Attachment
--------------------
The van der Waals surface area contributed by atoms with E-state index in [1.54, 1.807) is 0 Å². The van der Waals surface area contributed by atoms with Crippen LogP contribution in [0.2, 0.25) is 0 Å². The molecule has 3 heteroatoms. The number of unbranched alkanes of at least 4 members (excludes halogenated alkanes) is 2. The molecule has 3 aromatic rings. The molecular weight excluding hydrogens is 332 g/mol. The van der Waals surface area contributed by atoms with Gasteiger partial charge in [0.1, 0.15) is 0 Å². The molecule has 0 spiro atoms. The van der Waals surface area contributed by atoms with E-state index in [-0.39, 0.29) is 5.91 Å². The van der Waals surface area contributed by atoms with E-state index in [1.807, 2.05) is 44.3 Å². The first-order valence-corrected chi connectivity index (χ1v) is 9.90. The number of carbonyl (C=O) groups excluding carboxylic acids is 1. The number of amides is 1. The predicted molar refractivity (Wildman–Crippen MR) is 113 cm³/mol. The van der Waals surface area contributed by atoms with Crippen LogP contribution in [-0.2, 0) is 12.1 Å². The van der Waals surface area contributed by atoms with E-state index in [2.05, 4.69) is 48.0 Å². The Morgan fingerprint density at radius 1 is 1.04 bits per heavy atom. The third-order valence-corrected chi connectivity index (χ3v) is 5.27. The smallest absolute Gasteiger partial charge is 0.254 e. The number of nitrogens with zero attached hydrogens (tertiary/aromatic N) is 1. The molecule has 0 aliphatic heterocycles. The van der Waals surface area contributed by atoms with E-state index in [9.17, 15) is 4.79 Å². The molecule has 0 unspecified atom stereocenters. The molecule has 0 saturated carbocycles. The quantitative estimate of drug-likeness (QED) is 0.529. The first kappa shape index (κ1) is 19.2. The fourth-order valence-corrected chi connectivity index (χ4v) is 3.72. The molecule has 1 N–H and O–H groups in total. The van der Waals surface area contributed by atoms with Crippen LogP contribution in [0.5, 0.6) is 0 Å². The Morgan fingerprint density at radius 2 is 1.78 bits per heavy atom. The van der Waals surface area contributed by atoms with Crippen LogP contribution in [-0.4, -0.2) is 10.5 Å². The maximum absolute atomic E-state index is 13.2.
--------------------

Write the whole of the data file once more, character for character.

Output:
The van der Waals surface area contributed by atoms with E-state index in [1.54, 1.807) is 0 Å². The van der Waals surface area contributed by atoms with Crippen LogP contribution in [0.2, 0.25) is 0 Å². The molecule has 3 heteroatoms. The number of unbranched alkanes of at least 4 members (excludes halogenated alkanes) is 2. The molecule has 3 aromatic rings. The molecular weight excluding hydrogens is 332 g/mol. The van der Waals surface area contributed by atoms with Gasteiger partial charge in [0.1, 0.15) is 0 Å². The molecule has 0 spiro atoms. The van der Waals surface area contributed by atoms with E-state index in [-0.39, 0.29) is 5.91 Å². The van der Waals surface area contributed by atoms with E-state index in [1.807, 2.05) is 44.3 Å². The first-order valence-corrected chi connectivity index (χ1v) is 9.90. The number of carbonyl (C=O) groups excluding carboxylic acids is 1. The number of amides is 1. The predicted molar refractivity (Wildman–Crippen MR) is 113 cm³/mol. The van der Waals surface area contributed by atoms with Crippen LogP contribution in [-0.2, 0) is 12.1 Å². The van der Waals surface area contributed by atoms with E-state index in [2.05, 4.69) is 48.0 Å². The Morgan fingerprint density at radius 1 is 1.04 bits per heavy atom. The third-order valence-corrected chi connectivity index (χ3v) is 5.27. The smallest absolute Gasteiger partial charge is 0.254 e. The number of nitrogens with zero attached hydrogens (tertiary/aromatic N) is 1. The molecule has 0 aliphatic heterocycles. The van der Waals surface area contributed by atoms with E-state index in [9.17, 15) is 4.79 Å². The molecule has 0 unspecified atom stereocenters. The molecule has 0 saturated carbocycles. The quantitative estimate of drug-likeness (QED) is 0.529. The first kappa shape index (κ1) is 19.2. The fourth-order valence-corrected chi connectivity index (χ4v) is 3.72. The molecule has 1 N–H and O–H groups in total. The van der Waals surface area contributed by atoms with Crippen LogP contribution in [0.5, 0.6) is 0 Å². The Morgan fingerprint density at radius 2 is 1.78 bits per heavy atom. The van der Waals surface area contributed by atoms with Crippen LogP contribution in [-0.4, -0.2) is 10.5 Å². The maximum absolute atomic E-state index is 13.2.